Online Encyclopedia

EUGENE SPULLER (1835-1896)

Online Encyclopedia
Originally appearing in Volume V25, Page 742 of the 1911 Encyclopedia Britannica.
Spread the word: del.icio.us del.icio.us it!
EUGENE SPULLER (1835-1896), French politician and writer, was born at Seurre (Cote d'Or) on the 8th of December 1835, his father being a German who had married and settled in France. After studying law at Dijon he went to Paris, where he was called to the bar, and entered into close relations with Gambetta, collaborating with him in 1868 in the foundation of the Revue politique. He had helped Emile 011ivier in his electoral campaign in Paris in 1863, but when in 1869 011ivier was preparing to " rally " to the empire he supported the republican candidate. During the siege of Paris he escaped from the city with Gambetta, to act as his energetic lieutenant in the provinces. After the peace he edited his chief's Parisian organ, the Republique francaise, until in 1876 he entered the Chamber of Deputies for the department of the Seine. He was minister of foreign affairs during part of the brief Gambetta administration, and subsequently one of the vice-presidents of the chamber, serving also on the budget commission and on a special industrial and agricultural inquiry. His Parisian constituents thought his policy too moderate on the clerical question, and he had to seek election in 1885 in the Cote d'Or, which in later years he represented in the Senate. He was minister of education, religion and the fine arts in the Rouvier cabinet of 1887, minister of foreign affairs under Tirard (1889—1890), and minister of education in 1894 in the Casimir-Perier cabinet. He died on the 28th of July 1896. His published works include some volumes of speeches and well-known studies of Ignatius Loyola (1876) and of Michelet (1876).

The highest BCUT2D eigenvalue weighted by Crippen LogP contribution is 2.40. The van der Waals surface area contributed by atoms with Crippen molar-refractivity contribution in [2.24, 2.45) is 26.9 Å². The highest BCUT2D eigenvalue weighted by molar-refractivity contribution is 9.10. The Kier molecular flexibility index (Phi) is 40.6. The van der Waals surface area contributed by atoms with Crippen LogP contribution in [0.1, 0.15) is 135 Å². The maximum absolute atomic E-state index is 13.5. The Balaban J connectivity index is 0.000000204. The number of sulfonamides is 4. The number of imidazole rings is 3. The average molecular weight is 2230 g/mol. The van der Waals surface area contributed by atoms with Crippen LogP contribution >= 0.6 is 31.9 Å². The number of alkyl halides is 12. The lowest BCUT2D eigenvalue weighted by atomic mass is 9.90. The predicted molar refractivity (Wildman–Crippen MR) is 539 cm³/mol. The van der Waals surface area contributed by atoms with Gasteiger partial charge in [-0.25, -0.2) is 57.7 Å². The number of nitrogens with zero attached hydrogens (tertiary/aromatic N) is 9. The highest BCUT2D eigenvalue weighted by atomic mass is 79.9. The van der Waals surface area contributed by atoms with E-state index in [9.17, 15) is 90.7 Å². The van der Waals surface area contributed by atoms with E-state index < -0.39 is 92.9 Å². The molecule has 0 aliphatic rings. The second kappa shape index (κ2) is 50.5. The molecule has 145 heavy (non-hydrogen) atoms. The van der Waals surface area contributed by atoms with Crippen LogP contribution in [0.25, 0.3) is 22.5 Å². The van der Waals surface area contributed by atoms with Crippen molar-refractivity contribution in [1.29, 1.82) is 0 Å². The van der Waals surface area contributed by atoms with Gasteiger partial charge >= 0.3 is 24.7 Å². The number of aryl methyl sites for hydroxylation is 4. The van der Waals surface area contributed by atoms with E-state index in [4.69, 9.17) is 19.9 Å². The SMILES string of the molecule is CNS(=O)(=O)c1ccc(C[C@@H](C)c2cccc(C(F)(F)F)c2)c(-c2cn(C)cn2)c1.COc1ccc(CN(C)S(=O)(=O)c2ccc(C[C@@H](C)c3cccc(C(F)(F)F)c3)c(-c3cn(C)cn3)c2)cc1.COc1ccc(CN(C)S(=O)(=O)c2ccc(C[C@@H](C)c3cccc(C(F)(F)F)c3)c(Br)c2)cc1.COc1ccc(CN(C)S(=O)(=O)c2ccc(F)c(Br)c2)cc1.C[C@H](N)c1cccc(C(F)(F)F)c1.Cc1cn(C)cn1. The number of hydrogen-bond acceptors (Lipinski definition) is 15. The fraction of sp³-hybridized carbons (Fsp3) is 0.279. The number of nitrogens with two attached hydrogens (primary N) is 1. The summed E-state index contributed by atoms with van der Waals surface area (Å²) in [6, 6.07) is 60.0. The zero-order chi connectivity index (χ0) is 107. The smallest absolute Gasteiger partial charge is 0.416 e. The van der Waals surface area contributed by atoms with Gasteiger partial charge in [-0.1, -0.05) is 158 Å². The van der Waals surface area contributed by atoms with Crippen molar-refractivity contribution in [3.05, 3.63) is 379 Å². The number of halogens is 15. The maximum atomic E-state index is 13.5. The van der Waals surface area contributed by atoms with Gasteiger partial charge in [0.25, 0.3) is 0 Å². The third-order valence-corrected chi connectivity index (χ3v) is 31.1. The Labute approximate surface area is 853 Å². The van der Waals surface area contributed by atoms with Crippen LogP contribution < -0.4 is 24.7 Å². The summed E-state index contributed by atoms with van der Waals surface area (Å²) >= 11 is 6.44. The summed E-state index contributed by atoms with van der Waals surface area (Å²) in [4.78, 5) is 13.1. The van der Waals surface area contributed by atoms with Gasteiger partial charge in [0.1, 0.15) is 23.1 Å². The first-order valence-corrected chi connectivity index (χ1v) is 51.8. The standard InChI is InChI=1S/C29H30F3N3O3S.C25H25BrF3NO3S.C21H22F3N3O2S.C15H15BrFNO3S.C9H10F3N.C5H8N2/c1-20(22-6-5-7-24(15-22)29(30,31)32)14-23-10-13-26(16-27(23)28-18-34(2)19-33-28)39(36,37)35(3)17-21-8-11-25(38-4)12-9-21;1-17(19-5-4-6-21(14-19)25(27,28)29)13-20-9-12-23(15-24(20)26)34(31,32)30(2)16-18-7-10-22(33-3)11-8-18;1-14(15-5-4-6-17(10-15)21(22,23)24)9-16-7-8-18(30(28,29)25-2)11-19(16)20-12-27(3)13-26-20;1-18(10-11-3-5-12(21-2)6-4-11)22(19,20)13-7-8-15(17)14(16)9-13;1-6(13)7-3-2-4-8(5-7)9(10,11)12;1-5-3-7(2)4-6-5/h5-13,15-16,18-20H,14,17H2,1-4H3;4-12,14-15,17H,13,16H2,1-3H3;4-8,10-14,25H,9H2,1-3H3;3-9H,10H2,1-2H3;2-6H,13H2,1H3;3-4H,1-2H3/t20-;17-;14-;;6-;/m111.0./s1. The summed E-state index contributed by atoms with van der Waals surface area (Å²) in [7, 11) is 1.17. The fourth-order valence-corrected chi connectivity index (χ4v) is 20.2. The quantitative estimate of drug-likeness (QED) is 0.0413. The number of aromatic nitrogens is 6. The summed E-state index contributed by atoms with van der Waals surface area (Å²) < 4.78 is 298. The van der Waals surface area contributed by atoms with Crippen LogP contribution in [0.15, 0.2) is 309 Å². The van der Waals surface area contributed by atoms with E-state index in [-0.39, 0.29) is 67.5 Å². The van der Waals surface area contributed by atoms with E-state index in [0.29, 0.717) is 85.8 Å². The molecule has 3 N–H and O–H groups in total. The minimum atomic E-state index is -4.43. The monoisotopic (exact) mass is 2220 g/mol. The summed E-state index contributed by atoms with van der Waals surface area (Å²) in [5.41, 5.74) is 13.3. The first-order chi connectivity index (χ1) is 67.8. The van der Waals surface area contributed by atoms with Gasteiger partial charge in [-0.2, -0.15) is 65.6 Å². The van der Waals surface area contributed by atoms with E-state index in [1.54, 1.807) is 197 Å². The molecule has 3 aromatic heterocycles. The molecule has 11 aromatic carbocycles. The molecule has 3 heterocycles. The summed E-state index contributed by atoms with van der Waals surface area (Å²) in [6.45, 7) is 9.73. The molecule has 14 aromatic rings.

End of Article: EUGENE SPULLER (1835-1896)
[back]
SPRUE
[next]
SPUR (A.S. spura, spora, related to spornan, spurna...

Additional information and Comments

There are no comments yet for this article.
» Add information or comments to this article.
Please link directly to this article:
Highlight the code below, right click and select "copy." Paste it into a website, email, or other HTML document.